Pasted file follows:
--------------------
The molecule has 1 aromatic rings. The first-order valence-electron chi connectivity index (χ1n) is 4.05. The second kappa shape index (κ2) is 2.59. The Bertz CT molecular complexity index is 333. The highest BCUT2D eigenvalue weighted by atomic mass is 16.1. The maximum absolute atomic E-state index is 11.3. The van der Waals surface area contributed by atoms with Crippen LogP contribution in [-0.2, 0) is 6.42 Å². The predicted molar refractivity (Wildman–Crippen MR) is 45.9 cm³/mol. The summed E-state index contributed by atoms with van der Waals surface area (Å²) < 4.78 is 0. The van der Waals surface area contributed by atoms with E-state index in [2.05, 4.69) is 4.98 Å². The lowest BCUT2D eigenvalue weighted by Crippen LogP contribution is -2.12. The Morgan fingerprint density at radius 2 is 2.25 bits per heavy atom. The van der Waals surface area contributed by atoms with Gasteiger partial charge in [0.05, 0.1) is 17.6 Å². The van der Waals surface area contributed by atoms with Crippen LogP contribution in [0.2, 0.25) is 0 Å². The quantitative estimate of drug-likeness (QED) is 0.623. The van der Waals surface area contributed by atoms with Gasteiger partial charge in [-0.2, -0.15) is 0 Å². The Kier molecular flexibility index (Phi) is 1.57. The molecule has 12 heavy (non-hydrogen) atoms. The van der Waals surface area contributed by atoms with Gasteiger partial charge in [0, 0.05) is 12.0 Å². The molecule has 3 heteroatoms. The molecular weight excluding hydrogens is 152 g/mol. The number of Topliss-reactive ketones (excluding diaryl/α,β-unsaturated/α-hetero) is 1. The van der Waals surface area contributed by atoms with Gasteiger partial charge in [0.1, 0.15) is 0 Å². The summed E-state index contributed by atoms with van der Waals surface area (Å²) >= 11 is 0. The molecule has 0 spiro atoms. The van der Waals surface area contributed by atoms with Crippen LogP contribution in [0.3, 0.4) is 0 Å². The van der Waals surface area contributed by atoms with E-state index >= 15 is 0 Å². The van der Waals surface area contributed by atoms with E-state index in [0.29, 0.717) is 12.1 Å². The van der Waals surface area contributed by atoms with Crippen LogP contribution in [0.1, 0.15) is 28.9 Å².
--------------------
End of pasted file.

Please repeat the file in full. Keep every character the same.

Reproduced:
The molecule has 1 aromatic rings. The first-order valence-electron chi connectivity index (χ1n) is 4.05. The second kappa shape index (κ2) is 2.59. The Bertz CT molecular complexity index is 333. The highest BCUT2D eigenvalue weighted by atomic mass is 16.1. The maximum absolute atomic E-state index is 11.3. The van der Waals surface area contributed by atoms with Crippen LogP contribution in [-0.2, 0) is 6.42 Å². The predicted molar refractivity (Wildman–Crippen MR) is 45.9 cm³/mol. The summed E-state index contributed by atoms with van der Waals surface area (Å²) < 4.78 is 0. The van der Waals surface area contributed by atoms with E-state index in [2.05, 4.69) is 4.98 Å². The lowest BCUT2D eigenvalue weighted by Crippen LogP contribution is -2.12. The Morgan fingerprint density at radius 2 is 2.25 bits per heavy atom. The van der Waals surface area contributed by atoms with Gasteiger partial charge in [0.05, 0.1) is 17.6 Å². The van der Waals surface area contributed by atoms with Crippen LogP contribution in [0.2, 0.25) is 0 Å². The quantitative estimate of drug-likeness (QED) is 0.623. The van der Waals surface area contributed by atoms with Gasteiger partial charge in [-0.2, -0.15) is 0 Å². The Kier molecular flexibility index (Phi) is 1.57. The molecule has 12 heavy (non-hydrogen) atoms. The van der Waals surface area contributed by atoms with Gasteiger partial charge in [0, 0.05) is 12.0 Å². The molecule has 3 heteroatoms. The molecular weight excluding hydrogens is 152 g/mol. The number of Topliss-reactive ketones (excluding diaryl/α,β-unsaturated/α-hetero) is 1. The van der Waals surface area contributed by atoms with Gasteiger partial charge in [0.1, 0.15) is 0 Å². The summed E-state index contributed by atoms with van der Waals surface area (Å²) >= 11 is 0. The molecule has 0 spiro atoms. The van der Waals surface area contributed by atoms with Crippen LogP contribution in [0.3, 0.4) is 0 Å². The van der Waals surface area contributed by atoms with E-state index >= 15 is 0 Å². The van der Waals surface area contributed by atoms with E-state index in [0.29, 0.717) is 12.1 Å². The van der Waals surface area contributed by atoms with Crippen LogP contribution in [0.1, 0.15) is 28.9 Å².